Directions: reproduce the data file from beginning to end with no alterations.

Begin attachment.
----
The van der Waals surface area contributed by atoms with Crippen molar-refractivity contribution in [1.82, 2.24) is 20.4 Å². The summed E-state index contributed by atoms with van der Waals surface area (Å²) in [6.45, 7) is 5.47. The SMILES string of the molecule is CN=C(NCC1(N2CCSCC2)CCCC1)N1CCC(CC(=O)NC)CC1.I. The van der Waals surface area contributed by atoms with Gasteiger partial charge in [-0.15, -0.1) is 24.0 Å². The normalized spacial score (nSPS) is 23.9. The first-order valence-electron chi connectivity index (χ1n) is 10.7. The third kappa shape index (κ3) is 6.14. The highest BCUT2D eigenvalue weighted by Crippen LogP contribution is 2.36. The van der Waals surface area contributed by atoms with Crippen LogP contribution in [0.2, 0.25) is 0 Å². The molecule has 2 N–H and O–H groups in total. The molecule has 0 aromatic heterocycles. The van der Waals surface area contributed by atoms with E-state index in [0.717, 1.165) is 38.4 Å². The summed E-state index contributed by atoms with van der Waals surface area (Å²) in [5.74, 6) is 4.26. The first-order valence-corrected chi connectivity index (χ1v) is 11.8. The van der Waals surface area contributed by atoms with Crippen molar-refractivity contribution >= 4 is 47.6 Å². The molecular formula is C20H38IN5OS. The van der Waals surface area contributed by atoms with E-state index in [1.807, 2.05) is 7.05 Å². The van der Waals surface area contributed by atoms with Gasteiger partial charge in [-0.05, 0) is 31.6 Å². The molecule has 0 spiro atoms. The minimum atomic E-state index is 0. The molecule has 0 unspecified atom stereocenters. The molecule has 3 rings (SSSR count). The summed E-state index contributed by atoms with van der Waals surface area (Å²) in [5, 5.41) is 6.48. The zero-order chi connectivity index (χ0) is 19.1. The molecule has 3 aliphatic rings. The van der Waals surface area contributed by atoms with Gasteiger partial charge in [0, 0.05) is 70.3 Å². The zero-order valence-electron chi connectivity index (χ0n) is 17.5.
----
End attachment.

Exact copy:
The van der Waals surface area contributed by atoms with Crippen molar-refractivity contribution in [1.82, 2.24) is 20.4 Å². The summed E-state index contributed by atoms with van der Waals surface area (Å²) in [6.45, 7) is 5.47. The SMILES string of the molecule is CN=C(NCC1(N2CCSCC2)CCCC1)N1CCC(CC(=O)NC)CC1.I. The van der Waals surface area contributed by atoms with Gasteiger partial charge in [-0.15, -0.1) is 24.0 Å². The normalized spacial score (nSPS) is 23.9. The first-order valence-electron chi connectivity index (χ1n) is 10.7. The third kappa shape index (κ3) is 6.14. The highest BCUT2D eigenvalue weighted by Crippen LogP contribution is 2.36. The van der Waals surface area contributed by atoms with Crippen LogP contribution in [0.2, 0.25) is 0 Å². The molecule has 2 N–H and O–H groups in total. The molecule has 0 aromatic heterocycles. The van der Waals surface area contributed by atoms with E-state index in [0.717, 1.165) is 38.4 Å². The summed E-state index contributed by atoms with van der Waals surface area (Å²) in [5.74, 6) is 4.26. The first-order valence-corrected chi connectivity index (χ1v) is 11.8. The van der Waals surface area contributed by atoms with Crippen molar-refractivity contribution >= 4 is 47.6 Å². The molecular formula is C20H38IN5OS. The van der Waals surface area contributed by atoms with E-state index in [1.807, 2.05) is 7.05 Å². The van der Waals surface area contributed by atoms with Gasteiger partial charge in [-0.05, 0) is 31.6 Å². The molecule has 0 spiro atoms. The minimum atomic E-state index is 0. The molecule has 0 unspecified atom stereocenters. The molecule has 3 rings (SSSR count). The summed E-state index contributed by atoms with van der Waals surface area (Å²) in [5, 5.41) is 6.48. The zero-order chi connectivity index (χ0) is 19.1. The molecule has 3 aliphatic rings. The van der Waals surface area contributed by atoms with Gasteiger partial charge in [0, 0.05) is 70.3 Å². The zero-order valence-electron chi connectivity index (χ0n) is 17.5.